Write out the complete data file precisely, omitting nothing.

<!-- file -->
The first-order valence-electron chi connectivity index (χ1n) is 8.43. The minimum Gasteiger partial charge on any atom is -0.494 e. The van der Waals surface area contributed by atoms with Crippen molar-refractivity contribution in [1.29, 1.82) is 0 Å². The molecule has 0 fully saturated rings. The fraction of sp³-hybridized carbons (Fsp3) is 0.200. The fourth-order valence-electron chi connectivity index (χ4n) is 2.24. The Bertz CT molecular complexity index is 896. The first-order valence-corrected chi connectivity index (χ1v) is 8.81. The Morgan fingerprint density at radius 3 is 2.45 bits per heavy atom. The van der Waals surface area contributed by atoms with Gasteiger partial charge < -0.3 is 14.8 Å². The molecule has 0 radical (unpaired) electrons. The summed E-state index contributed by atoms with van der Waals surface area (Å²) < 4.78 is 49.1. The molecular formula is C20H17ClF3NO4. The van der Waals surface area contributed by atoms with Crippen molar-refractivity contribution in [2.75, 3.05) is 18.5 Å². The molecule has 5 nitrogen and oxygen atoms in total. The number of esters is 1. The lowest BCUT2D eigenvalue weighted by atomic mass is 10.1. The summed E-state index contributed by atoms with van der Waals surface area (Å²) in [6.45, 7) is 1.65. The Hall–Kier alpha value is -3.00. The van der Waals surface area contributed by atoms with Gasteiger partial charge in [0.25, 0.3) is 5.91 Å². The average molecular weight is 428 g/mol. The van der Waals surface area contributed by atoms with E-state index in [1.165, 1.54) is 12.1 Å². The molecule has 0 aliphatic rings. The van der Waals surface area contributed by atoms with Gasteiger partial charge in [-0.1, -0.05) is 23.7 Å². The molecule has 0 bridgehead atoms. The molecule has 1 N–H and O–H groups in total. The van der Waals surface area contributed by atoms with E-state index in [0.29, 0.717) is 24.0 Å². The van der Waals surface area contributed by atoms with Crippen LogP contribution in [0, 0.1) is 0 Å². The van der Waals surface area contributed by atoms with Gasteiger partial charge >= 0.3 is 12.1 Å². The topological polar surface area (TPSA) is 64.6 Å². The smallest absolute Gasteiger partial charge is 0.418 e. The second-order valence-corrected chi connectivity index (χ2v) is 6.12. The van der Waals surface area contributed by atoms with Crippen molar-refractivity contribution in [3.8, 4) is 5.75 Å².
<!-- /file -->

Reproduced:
The first-order valence-electron chi connectivity index (χ1n) is 8.43. The minimum Gasteiger partial charge on any atom is -0.494 e. The van der Waals surface area contributed by atoms with Crippen molar-refractivity contribution in [1.29, 1.82) is 0 Å². The molecule has 0 fully saturated rings. The fraction of sp³-hybridized carbons (Fsp3) is 0.200. The fourth-order valence-electron chi connectivity index (χ4n) is 2.24. The Bertz CT molecular complexity index is 896. The first-order valence-corrected chi connectivity index (χ1v) is 8.81. The Morgan fingerprint density at radius 3 is 2.45 bits per heavy atom. The van der Waals surface area contributed by atoms with Gasteiger partial charge < -0.3 is 14.8 Å². The molecule has 0 radical (unpaired) electrons. The summed E-state index contributed by atoms with van der Waals surface area (Å²) < 4.78 is 49.1. The molecular formula is C20H17ClF3NO4. The van der Waals surface area contributed by atoms with Crippen molar-refractivity contribution in [2.75, 3.05) is 18.5 Å². The molecule has 5 nitrogen and oxygen atoms in total. The number of esters is 1. The lowest BCUT2D eigenvalue weighted by atomic mass is 10.1. The summed E-state index contributed by atoms with van der Waals surface area (Å²) in [6.45, 7) is 1.65. The Hall–Kier alpha value is -3.00. The van der Waals surface area contributed by atoms with Gasteiger partial charge in [0.25, 0.3) is 5.91 Å². The average molecular weight is 428 g/mol. The van der Waals surface area contributed by atoms with E-state index in [1.165, 1.54) is 12.1 Å². The molecule has 0 aliphatic rings. The van der Waals surface area contributed by atoms with Gasteiger partial charge in [-0.1, -0.05) is 23.7 Å². The molecule has 0 bridgehead atoms. The molecule has 1 N–H and O–H groups in total. The van der Waals surface area contributed by atoms with E-state index in [0.29, 0.717) is 24.0 Å². The van der Waals surface area contributed by atoms with Crippen LogP contribution in [0, 0.1) is 0 Å². The van der Waals surface area contributed by atoms with Gasteiger partial charge >= 0.3 is 12.1 Å². The topological polar surface area (TPSA) is 64.6 Å². The smallest absolute Gasteiger partial charge is 0.418 e. The second-order valence-corrected chi connectivity index (χ2v) is 6.12. The van der Waals surface area contributed by atoms with Crippen molar-refractivity contribution in [3.8, 4) is 5.75 Å².